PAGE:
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Learn Your World - Costa Rica

To support your global practice, ACC Docket offers country-specific fun facts from your peers who've been there — literally.



US$83.94 billion (2017 est.)


4,987,142 (2018 est.)


According to the World Bank Group flagship report Doing Business 2019, Costa Rica scores 68.89 in “ease of doing business” on a scale from 0 to 100, where 100 represents best performance.

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Decarbonization Plan

Doing Business 2019: Costa Rica

In September 2019, Costa Rica received the United Nations Champion of the Earth award at the 74th Session of the UN General Assembly. The environmental honor recognizes Costa Rica’s plans to decarbonize its economy by 2050. The Central American nation currently runs on 95 percent renewable energy with a goal of 100 percent by 2030. The country already set a record of 300 days run on solely renewable power in 2017, and it is expected to generate around 99 percent of its energy from renewable resources in 2019.

The majority of Costa Rica’s clean energy is generated by hydropower, followed by wind and geothermal sources, with some produced by biomass and solar panels. According to the Costa Rican government, clean energy powers 1.5 million homes and 225,000 businesses and has saved the country US$500 million over the past 20 years.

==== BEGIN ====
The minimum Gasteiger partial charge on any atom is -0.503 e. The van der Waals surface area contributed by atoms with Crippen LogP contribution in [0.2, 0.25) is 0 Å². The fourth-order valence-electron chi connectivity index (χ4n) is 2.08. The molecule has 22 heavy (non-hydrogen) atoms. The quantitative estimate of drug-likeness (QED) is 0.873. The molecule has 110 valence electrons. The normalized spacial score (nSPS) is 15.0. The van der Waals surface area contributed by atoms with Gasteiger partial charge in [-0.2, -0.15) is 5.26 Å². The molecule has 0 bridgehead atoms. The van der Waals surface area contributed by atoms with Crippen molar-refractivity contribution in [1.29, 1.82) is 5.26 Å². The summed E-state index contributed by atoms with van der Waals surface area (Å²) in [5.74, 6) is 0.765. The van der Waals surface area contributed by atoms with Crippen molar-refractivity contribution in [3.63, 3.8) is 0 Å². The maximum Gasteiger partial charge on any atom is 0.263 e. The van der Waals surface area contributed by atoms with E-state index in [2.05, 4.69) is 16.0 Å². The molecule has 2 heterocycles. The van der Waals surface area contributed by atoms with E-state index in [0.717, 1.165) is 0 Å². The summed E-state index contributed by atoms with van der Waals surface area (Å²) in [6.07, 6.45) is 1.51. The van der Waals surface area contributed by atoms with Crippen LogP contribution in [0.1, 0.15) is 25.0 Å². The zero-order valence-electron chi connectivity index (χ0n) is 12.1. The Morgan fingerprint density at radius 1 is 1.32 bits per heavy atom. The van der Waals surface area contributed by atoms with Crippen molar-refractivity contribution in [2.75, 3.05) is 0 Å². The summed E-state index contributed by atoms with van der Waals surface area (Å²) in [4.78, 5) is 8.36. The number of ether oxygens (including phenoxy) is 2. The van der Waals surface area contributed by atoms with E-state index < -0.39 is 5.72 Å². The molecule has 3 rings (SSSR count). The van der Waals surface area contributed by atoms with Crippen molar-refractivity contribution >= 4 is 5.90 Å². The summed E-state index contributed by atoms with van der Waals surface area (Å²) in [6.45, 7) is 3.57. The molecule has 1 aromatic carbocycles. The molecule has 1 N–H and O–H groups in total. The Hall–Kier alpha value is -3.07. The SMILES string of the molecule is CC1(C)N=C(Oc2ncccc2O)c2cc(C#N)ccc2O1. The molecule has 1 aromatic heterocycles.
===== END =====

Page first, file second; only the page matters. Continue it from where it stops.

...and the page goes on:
In addition to energy, the Decarbonization Plan will impact the transportation, waste, and land sectors. Seventy percent of buses, trains, and taxis are expected to be electric by 2035 and all by 2050. The plan envisions a culture of citizens and businesses focused on generating less waste by 2030, with solutions for collection, separation, reuse, and disposal of waste in place by 2050. Additionally, there are benefits for agriculture, livestock, and biodiversity. Costa Rica plans to increase its existing forest coverage from 50 to 60 percent by 2030.

To facilitate the implementation of its plan, Costa Rica has an eight-point strategy that focuses on modernizing the education system and institutional and tax frameworks. Part of this strategy includes a green tax reform and public-private partnerships. General counsel of national or multinational organizations should be on the lookout for tax changes resulting from the plan as well as opportunities to work the with government to contribute to milestones.

However, there are already environmental regulations and incentives in place that impact businesses. Equipment used for renewable energy, such as PV panels, solar water heaters, and wind and hydro gear, is exempt from import duties and several taxes. But large consumers are required to develop energy plans that include energy efficiency and renewable energy options.

When starting or expanding businesses, keep in mind that building construction requires approval from the National Environment Technical Secretary and participation in an environmental impact study. More regulations may also be forthcoming as the Decarbonization Plan includes milestones for low-emission standards in building development.

About the Author

Danielle Maldonado is the assistant editor of the Association of Corporate Counsel.